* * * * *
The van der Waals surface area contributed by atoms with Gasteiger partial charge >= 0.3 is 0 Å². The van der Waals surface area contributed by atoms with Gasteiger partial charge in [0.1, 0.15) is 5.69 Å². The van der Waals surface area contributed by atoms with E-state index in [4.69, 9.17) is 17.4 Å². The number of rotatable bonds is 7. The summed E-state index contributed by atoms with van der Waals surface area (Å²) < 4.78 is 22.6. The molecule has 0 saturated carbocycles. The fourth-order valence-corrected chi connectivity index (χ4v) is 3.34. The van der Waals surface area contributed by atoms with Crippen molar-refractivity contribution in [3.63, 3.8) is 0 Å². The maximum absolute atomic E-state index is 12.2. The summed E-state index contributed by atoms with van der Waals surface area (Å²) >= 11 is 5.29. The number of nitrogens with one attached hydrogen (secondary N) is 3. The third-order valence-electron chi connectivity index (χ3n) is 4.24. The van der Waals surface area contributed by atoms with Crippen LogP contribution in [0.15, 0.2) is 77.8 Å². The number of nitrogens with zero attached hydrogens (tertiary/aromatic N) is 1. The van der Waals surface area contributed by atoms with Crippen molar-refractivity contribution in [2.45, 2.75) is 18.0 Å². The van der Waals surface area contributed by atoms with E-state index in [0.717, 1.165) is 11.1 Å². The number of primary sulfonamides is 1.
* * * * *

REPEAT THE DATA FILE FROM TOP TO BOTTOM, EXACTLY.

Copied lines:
The van der Waals surface area contributed by atoms with Gasteiger partial charge >= 0.3 is 0 Å². The van der Waals surface area contributed by atoms with Gasteiger partial charge in [0.1, 0.15) is 5.69 Å². The van der Waals surface area contributed by atoms with E-state index in [4.69, 9.17) is 17.4 Å². The number of rotatable bonds is 7. The summed E-state index contributed by atoms with van der Waals surface area (Å²) < 4.78 is 22.6. The molecule has 0 saturated carbocycles. The fourth-order valence-corrected chi connectivity index (χ4v) is 3.34. The van der Waals surface area contributed by atoms with Crippen molar-refractivity contribution in [3.63, 3.8) is 0 Å². The maximum absolute atomic E-state index is 12.2. The summed E-state index contributed by atoms with van der Waals surface area (Å²) >= 11 is 5.29. The number of nitrogens with one attached hydrogen (secondary N) is 3. The third-order valence-electron chi connectivity index (χ3n) is 4.24. The van der Waals surface area contributed by atoms with Crippen LogP contribution in [0.15, 0.2) is 77.8 Å². The number of nitrogens with zero attached hydrogens (tertiary/aromatic N) is 1. The van der Waals surface area contributed by atoms with Crippen molar-refractivity contribution in [2.45, 2.75) is 18.0 Å². The van der Waals surface area contributed by atoms with E-state index in [0.717, 1.165) is 11.1 Å². The number of primary sulfonamides is 1.